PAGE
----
With an AFC West title and MVP in Patrick Mahomes, Chiefs camp may see some record-breaking numbers this summer. But with higher numbers come more security measures.
Jill Voltmer, the chief of university police at Missouri Western, said the crowds always have come to camp with a great attitude. However, contingencies are in place to make sure that everyone attending feels safe while watching their favorite players practice.
The newest addition to these security measures, a bag check at the entrance near Missouri Western’s scoreboard, will be all too familiar to those who have attended a Chiefs or Royals game.
“We want people to be very educated about that, because we don’t want there to be a big bottleneck with people backed up,” Voltmer said. “Last year, our largest day was 7,000 people. We anticipate we’ll have several days of that this year.”
Prohibited items can be found on the Kansas City Chiefs website under the training camp tab, though signs across campus and in the parking areas will inform attendees of what they can and cannot bring along.
These items include coolers, noisemakers, selfie sticks, alcohol, flammable liquids and signs, banners or flags that exceed a certain size, among other things.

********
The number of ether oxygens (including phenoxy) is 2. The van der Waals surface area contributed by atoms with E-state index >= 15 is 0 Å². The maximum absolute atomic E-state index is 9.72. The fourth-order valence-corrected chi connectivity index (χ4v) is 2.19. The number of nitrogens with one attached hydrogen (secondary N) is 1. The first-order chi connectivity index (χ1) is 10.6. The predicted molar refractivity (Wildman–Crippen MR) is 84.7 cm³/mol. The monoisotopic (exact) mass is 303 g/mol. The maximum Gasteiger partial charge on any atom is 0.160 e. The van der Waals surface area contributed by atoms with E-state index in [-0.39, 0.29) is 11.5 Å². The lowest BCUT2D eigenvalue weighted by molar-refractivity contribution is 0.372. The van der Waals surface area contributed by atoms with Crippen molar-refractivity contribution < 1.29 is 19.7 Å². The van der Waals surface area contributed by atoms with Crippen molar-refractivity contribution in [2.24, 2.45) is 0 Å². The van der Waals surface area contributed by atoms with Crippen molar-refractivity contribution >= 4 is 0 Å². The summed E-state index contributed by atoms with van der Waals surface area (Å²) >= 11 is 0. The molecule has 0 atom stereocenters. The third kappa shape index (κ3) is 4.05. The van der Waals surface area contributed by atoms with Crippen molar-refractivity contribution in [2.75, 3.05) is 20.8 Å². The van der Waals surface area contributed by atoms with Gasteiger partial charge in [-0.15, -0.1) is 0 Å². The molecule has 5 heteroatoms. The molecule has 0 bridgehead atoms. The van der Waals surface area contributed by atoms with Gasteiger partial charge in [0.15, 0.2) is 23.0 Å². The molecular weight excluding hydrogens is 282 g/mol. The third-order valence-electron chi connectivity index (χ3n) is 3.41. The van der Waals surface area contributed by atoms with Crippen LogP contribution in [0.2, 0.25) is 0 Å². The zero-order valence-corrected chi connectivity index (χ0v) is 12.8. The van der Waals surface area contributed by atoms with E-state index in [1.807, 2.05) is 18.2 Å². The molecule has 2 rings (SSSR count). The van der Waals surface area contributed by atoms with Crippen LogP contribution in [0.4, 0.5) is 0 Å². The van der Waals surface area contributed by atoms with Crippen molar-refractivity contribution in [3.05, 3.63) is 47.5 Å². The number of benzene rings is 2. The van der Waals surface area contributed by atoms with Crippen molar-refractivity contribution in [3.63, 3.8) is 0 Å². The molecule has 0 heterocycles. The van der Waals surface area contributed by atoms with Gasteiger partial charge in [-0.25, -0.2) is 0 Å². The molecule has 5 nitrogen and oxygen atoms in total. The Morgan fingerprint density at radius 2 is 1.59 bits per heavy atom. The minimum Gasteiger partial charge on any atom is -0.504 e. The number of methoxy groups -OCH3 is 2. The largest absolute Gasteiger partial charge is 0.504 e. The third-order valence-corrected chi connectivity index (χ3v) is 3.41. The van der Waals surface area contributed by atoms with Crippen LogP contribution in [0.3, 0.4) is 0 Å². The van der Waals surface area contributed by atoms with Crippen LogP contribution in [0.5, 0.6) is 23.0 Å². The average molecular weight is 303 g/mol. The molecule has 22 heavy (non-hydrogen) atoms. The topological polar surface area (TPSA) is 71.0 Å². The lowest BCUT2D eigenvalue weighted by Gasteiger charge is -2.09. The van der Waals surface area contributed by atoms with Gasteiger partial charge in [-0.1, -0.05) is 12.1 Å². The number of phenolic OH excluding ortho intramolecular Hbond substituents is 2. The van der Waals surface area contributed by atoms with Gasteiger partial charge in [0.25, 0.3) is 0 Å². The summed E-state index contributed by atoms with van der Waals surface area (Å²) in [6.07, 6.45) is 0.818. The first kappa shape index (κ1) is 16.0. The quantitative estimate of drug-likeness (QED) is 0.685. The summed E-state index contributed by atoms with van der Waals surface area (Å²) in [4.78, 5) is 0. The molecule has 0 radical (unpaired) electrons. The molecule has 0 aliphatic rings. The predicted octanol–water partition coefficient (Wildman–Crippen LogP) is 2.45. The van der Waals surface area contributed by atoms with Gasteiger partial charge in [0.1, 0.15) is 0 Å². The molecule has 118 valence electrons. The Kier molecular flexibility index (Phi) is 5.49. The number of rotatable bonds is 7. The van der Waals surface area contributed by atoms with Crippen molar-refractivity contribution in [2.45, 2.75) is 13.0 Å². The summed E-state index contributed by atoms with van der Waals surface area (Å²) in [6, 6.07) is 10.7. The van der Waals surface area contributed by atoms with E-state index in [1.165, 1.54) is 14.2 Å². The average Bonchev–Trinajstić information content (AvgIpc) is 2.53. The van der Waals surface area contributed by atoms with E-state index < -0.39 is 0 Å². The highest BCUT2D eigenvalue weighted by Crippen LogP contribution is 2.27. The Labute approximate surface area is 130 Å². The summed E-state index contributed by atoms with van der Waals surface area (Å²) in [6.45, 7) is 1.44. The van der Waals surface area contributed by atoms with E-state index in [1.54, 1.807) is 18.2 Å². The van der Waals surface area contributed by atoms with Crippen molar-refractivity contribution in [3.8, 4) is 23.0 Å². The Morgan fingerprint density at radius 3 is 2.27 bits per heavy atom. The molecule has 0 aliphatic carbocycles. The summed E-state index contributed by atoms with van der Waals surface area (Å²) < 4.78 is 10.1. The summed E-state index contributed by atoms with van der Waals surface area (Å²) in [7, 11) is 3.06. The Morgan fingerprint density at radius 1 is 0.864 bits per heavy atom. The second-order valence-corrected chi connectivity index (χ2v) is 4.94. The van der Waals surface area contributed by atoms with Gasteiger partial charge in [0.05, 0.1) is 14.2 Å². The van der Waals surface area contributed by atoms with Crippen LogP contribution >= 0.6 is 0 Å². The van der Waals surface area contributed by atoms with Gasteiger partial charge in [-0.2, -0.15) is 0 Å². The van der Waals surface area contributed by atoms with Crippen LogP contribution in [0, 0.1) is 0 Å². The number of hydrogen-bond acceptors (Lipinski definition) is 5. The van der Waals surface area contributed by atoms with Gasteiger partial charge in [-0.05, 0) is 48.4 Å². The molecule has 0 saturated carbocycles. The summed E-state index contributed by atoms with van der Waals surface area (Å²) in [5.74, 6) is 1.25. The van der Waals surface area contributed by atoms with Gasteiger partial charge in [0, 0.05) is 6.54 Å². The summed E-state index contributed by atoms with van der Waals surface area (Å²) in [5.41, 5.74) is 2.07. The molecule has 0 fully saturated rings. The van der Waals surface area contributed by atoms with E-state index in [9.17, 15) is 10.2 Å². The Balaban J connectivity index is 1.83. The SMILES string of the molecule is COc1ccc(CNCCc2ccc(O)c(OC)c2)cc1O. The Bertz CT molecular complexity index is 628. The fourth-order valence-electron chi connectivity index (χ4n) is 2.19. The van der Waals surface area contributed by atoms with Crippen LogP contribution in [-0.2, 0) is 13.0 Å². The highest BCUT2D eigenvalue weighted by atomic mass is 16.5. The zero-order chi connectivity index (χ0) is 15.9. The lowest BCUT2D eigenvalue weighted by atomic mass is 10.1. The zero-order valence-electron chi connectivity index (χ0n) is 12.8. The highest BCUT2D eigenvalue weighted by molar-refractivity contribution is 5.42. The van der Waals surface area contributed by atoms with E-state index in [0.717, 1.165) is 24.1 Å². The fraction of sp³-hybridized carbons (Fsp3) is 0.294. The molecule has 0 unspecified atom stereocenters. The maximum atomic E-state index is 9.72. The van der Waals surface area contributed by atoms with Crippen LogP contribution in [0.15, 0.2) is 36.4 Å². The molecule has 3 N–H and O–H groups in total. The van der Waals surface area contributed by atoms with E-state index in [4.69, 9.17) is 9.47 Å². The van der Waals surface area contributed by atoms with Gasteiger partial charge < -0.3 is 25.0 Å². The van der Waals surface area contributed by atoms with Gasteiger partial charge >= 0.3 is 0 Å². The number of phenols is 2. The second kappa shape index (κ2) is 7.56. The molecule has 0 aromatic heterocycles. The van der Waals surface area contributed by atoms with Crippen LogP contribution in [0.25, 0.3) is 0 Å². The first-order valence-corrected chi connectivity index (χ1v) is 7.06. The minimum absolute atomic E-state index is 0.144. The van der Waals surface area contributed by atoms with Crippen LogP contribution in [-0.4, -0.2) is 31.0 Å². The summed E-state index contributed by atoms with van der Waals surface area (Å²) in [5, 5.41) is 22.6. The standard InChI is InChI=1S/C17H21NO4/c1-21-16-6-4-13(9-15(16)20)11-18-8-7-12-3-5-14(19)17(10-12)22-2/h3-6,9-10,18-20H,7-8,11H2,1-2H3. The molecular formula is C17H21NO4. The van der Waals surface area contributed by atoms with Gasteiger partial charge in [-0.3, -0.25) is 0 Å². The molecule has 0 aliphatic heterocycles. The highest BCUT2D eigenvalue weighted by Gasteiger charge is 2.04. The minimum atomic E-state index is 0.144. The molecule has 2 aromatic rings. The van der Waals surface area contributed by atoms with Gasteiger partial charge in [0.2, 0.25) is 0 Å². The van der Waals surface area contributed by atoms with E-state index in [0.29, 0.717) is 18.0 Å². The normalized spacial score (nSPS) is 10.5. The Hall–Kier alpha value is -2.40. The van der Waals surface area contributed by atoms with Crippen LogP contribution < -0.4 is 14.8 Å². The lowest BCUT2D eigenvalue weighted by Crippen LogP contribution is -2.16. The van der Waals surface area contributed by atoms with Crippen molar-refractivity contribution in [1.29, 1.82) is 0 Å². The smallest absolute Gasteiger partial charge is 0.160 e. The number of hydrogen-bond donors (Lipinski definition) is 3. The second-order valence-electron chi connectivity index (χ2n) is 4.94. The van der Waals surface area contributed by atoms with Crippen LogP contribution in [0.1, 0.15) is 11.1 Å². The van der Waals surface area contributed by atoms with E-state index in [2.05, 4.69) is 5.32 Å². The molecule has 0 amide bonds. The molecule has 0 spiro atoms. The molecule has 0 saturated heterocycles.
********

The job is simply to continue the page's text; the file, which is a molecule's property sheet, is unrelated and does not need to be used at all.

“One of our contingencies is that we have added several different officers to give us more manpower,” Voltmer said of the security. “We’ve come up with a traffic plan with the city of St. Joseph traffic division, so we hope that will be more organized. We don’t know what the numbers are going to be, but we’re going to prepare for them.”
Each summer, about 30,000 to 50,000 visitors have attended Chiefs camp, though the number is expected to rise significantly this year.
Ropes, cones and guides will direct attendees through permitted areas, and a Mosaic Life Care tent will house water as well as a medical team should the heat be too intense.
“We have a great collaboration with Chiefs security. Several different stakeholders come and we meet and debrief and see how things could be better, and we try to implement those things next year,” Voltmer said of her experience with camps of the past. “This is the 10th year, so we were able to pull on other people’s knowledge to make it better.”
The Chiefs will begin camp on Wednesday, July 24. Practices are closed to the general public until Saturday, July 27, and they will run through Thursday, Aug. 15.